The whole-bean coffee is sourced through Cooperative Café Timor-Leste (CCT) and named ‘Tatamailau’ in recognition of Mount Ramelau and the coffee region it looks over.
The new product follows a long twenty-year journey between Starbucks and CCT to improve the quality of Timorese beans, with coffee buyer Dave Olsen first discovering the unique flavor of Timor-Leste’s wild coffee in 1996.
“When I first went there, they had about half a container of coffee that’s say 120 bags of green coffee which is nothing, especially now,” Olsen said, who retired from the company in 2013. “But it was all they could muster. So, I bought it as a show of faith that it could be better.”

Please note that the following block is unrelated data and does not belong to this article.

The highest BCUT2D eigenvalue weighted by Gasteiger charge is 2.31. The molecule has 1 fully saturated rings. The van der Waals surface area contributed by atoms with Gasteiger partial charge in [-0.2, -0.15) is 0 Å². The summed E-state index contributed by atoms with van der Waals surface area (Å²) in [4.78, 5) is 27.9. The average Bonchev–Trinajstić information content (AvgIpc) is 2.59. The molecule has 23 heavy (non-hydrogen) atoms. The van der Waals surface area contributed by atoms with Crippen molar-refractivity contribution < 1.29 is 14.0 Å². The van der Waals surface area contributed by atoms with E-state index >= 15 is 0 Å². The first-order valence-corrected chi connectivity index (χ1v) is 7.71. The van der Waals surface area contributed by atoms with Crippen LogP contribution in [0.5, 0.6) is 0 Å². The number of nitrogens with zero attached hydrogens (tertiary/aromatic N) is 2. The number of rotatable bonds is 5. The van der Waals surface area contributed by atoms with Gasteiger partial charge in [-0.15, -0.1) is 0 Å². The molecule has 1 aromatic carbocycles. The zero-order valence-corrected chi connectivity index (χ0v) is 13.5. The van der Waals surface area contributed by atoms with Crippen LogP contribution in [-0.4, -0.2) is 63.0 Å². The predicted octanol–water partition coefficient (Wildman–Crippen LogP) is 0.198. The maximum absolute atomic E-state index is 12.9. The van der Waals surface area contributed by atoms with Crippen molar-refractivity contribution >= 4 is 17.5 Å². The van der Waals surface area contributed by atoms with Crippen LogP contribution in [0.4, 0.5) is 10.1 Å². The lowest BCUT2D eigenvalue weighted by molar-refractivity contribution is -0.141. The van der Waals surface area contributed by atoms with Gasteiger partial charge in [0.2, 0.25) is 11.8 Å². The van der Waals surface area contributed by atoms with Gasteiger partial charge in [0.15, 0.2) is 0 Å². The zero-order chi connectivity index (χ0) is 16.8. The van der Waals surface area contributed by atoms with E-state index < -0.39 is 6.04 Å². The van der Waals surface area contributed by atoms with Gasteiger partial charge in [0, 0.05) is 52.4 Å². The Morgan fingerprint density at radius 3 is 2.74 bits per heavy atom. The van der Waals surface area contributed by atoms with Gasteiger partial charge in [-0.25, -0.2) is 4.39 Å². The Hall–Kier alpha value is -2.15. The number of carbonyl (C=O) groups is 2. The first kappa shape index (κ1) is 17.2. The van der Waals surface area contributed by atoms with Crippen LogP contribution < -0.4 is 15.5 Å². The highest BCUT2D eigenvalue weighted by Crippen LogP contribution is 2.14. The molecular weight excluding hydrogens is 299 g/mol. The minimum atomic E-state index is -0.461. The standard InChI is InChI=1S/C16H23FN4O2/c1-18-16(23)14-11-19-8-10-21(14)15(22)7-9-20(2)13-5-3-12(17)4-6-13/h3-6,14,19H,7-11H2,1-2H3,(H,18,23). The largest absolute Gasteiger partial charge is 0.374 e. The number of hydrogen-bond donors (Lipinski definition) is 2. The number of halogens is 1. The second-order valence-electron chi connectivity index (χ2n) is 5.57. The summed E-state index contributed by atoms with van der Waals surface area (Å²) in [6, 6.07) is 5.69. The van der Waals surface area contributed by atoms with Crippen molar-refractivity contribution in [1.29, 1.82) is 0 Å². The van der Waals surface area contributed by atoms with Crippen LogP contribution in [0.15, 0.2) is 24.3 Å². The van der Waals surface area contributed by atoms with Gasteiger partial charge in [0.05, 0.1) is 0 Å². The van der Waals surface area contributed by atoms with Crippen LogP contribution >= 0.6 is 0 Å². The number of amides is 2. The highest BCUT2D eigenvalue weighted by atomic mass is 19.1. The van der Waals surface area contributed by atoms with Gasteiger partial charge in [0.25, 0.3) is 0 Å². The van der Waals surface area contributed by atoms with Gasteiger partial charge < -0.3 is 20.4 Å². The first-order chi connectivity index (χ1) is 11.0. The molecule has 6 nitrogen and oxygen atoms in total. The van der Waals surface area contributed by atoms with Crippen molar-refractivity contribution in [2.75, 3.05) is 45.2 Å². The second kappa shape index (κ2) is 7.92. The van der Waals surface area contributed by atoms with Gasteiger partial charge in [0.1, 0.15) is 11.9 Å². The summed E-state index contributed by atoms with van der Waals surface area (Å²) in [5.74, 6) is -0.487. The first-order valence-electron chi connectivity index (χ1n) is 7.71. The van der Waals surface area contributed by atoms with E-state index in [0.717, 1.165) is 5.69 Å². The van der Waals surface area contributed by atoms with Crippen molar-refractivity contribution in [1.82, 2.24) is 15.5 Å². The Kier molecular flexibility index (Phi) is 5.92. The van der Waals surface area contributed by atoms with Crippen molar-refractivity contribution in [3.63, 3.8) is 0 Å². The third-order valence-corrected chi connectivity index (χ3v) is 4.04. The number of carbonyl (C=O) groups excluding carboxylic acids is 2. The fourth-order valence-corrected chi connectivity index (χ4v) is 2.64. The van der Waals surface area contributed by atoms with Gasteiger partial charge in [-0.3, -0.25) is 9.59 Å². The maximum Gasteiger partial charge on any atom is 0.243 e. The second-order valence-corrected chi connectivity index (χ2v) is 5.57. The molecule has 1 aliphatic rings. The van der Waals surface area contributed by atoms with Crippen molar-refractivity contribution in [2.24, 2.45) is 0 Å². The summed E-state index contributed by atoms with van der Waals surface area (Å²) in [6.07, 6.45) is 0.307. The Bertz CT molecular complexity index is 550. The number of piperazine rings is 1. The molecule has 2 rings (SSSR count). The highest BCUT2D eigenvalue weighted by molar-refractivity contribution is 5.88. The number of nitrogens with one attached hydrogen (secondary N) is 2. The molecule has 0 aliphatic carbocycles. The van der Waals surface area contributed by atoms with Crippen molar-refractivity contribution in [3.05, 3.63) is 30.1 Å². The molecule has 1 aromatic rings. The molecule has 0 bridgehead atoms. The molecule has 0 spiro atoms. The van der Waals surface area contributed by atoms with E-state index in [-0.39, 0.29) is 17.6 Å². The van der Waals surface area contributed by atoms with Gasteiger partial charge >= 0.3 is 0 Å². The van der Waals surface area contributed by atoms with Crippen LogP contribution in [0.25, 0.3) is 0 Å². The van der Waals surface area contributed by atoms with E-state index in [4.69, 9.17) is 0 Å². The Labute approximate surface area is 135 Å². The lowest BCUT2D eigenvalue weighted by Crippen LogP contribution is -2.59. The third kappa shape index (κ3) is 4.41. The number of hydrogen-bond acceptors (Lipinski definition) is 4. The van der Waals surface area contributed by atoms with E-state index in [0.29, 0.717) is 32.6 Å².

Starbucks continued to buy coffee from Timor-Leste each harvest as its quality improved, and it became an important component of some of Starbucks most popular blends.
“This coffee has these nice dark chocolatey flavors and notes of wild cardamom,” Mackenzie Karr from Starbucks said in a company statement released on Friday.
“It is balanced and approachable, a very drinkable cup that shows up nicely in a variety of brewing methods both hot and iced.”
Timor-Leste’s coffee is part of Starbucks Single Origin series, launched in March, which showcases coffee from around the world.
“It’s an opportunity to showcase rare and unique coffees that we wouldn’t be able to otherwise,” Karr said.
More than a quarter of all households in Timor-Leste grow coffee, according to a 2016 Asian Development bank report.”